All the install instructions for the latest VMware PowerCLI say to use the Install-Module cmdlet. Unfortunately, on stock 2012R2, this cmdlet does not exist. Therefore, getting to the latest PowerCLI is nearly impossible. There are, however, several solutions.
In effect, Windows 2012 R2 is missing a component to make this a nonissue. That component is PackageManagement PowerShell Modules Preview, which came out in 2016. I presume that if I were using Windows 2016 or Windows 10, it might be a nonissue. I have not tested this. So, it is possible to download PackageManagement PowerShell Modules Preview for Windows 2012 R2.
Once you have the PackageManagement PowerShell Modules installed, you can follow Kyle Ruddy’s post on VMware Blogs. The key part I was missing was the Import-Module cmdlet call, which you have to create every time. So, re-creating the desktop shortcut is a very good idea.
Windows 2012 R2
The steps were:
- Remove PowerCLI 6.5
- Install the PackageManagement PowerShell Modules Preview (which will self-update with newer package management cmdlets)
- Install PowerCLI 11 per Install-Module
- Create the Desktop Shortcut to ensure the Import-Module is done every time the new PowerCLI shortcut is launched
Now, these steps for Linux have been integrated into a PowerCLI installer located within my GitHub repository. This installer installs not only PowerShell but also the VMware PowerCLI and PowerNSX modules. While it installs PowerNSX, PowerNSX will not load due to known issues with the latest PowerShell Core. PowerNSX has been kept in the installer in the hope that those issues will be fixed.
Granted, you could use the much older version of PowerShell on Linux, but that requires much older versions of PowerCLI as well. I am hopeful that the PowerNSX will eventually support the released version of PowerShell for Linux.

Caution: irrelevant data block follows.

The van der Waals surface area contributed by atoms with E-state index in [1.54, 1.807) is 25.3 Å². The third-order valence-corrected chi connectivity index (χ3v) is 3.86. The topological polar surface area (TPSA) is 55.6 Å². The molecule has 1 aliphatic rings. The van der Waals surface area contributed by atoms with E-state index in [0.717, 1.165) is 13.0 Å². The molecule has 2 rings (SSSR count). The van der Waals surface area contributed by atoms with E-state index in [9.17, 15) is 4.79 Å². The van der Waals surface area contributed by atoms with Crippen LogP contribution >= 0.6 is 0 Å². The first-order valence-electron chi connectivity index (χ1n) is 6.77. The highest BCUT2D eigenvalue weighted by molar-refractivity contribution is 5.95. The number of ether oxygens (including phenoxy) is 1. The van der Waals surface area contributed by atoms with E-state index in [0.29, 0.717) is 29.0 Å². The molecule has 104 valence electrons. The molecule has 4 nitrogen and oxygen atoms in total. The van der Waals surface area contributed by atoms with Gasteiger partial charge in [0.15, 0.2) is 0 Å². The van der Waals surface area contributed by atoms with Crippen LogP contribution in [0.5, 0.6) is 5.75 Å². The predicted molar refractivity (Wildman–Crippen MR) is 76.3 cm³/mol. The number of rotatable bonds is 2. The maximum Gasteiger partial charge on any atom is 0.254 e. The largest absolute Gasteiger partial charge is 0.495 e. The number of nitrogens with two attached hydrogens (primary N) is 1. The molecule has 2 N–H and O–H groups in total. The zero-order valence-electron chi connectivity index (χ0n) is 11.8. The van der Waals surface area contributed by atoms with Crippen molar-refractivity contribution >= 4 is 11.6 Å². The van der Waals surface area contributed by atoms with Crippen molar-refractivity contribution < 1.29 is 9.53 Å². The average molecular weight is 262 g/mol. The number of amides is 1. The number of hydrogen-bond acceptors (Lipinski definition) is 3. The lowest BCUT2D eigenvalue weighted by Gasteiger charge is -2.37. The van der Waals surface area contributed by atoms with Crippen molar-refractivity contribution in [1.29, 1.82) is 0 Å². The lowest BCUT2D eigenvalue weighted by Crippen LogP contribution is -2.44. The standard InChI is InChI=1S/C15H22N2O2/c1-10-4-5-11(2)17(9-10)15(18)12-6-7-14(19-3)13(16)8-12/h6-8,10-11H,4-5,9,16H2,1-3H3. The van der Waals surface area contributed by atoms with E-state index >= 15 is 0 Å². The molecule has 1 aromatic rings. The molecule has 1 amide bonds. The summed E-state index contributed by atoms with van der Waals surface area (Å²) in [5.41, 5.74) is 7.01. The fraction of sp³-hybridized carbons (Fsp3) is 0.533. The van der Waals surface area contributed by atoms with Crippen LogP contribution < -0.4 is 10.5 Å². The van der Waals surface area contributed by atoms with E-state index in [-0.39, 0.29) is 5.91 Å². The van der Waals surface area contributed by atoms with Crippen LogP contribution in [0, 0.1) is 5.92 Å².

Why PowerShell for Linux? I use many Linux systems over Windows systems and want to have available all tools at my disposal. There is often a debate on which scripting language to use. I really have no debate. I use what is best for the job at hand or what comes from others. In effect, I use the tools at my fingertips instead of trying to recreate the wheel.
My installers could be called from Ansible or other tools, but they are designed to be simple get-you-going scripts that take into account SELinux and other security mechanisms like firewalls, etc. They are really simple shell scripts. Eventually, as a learning exercise, I want to port them over to Ansible. However, my choice to use simple shell scripts is a result of the need to keep the systems I use as lean as possible.
The PowerCLI installer installs only what is required on top of the smallest image possible of Linux. They can be used on any distribution as well. These are really bootstrap scripts. Just to get Ansible running, for example, you still need to bootstrap the target operating system in some fashion. These scripts are part and parcel of the bootstrap process.
Installations of the latest versions of PowerCLI are different for Windows and Linux but are useful on both operating systems. Versions matter.